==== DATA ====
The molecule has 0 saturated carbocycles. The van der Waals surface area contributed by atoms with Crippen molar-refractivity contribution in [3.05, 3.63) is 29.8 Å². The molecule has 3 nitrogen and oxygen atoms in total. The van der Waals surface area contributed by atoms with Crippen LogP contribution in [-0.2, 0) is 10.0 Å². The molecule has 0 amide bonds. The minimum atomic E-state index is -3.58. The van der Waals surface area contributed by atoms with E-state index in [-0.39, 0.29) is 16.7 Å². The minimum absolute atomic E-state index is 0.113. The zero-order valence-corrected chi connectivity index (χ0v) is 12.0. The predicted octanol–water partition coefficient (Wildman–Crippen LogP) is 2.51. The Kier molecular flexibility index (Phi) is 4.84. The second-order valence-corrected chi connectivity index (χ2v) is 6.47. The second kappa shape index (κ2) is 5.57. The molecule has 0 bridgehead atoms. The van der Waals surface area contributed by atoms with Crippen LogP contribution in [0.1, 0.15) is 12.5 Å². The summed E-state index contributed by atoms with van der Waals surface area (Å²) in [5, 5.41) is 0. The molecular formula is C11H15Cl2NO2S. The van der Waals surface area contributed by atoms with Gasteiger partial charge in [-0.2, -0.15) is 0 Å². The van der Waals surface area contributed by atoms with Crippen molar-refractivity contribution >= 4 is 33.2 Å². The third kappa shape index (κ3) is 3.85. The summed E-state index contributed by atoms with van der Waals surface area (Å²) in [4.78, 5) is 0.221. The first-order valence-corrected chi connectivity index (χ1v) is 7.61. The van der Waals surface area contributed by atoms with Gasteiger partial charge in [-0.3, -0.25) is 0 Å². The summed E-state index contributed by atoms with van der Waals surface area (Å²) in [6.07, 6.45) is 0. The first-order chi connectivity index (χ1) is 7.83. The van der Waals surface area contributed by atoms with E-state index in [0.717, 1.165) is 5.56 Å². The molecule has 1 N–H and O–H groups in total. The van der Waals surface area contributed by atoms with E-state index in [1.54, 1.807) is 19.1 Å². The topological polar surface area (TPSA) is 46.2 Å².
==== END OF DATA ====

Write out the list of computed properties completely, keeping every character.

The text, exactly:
The molecule has 0 saturated carbocycles. The van der Waals surface area contributed by atoms with Crippen molar-refractivity contribution in [3.05, 3.63) is 29.8 Å². The molecule has 3 nitrogen and oxygen atoms in total. The van der Waals surface area contributed by atoms with Crippen LogP contribution in [-0.2, 0) is 10.0 Å². The molecule has 0 amide bonds. The minimum atomic E-state index is -3.58. The van der Waals surface area contributed by atoms with E-state index in [-0.39, 0.29) is 16.7 Å². The minimum absolute atomic E-state index is 0.113. The zero-order valence-corrected chi connectivity index (χ0v) is 12.0. The predicted octanol–water partition coefficient (Wildman–Crippen LogP) is 2.51. The Kier molecular flexibility index (Phi) is 4.84. The second-order valence-corrected chi connectivity index (χ2v) is 6.47. The second kappa shape index (κ2) is 5.57. The molecule has 0 bridgehead atoms. The van der Waals surface area contributed by atoms with Crippen LogP contribution in [0.1, 0.15) is 12.5 Å². The summed E-state index contributed by atoms with van der Waals surface area (Å²) in [5, 5.41) is 0. The molecular formula is C11H15Cl2NO2S. The van der Waals surface area contributed by atoms with Gasteiger partial charge in [-0.2, -0.15) is 0 Å². The van der Waals surface area contributed by atoms with Crippen molar-refractivity contribution >= 4 is 33.2 Å². The third kappa shape index (κ3) is 3.85. The summed E-state index contributed by atoms with van der Waals surface area (Å²) in [4.78, 5) is 0.221. The first-order valence-corrected chi connectivity index (χ1v) is 7.61. The van der Waals surface area contributed by atoms with Gasteiger partial charge in [-0.3, -0.25) is 0 Å². The summed E-state index contributed by atoms with van der Waals surface area (Å²) in [6.07, 6.45) is 0. The first-order chi connectivity index (χ1) is 7.83. The van der Waals surface area contributed by atoms with E-state index in [0.717, 1.165) is 5.56 Å². The molecule has 1 N–H and O–H groups in total. The van der Waals surface area contributed by atoms with E-state index in [1.54, 1.807) is 19.1 Å². The topological polar surface area (TPSA) is 46.2 Å².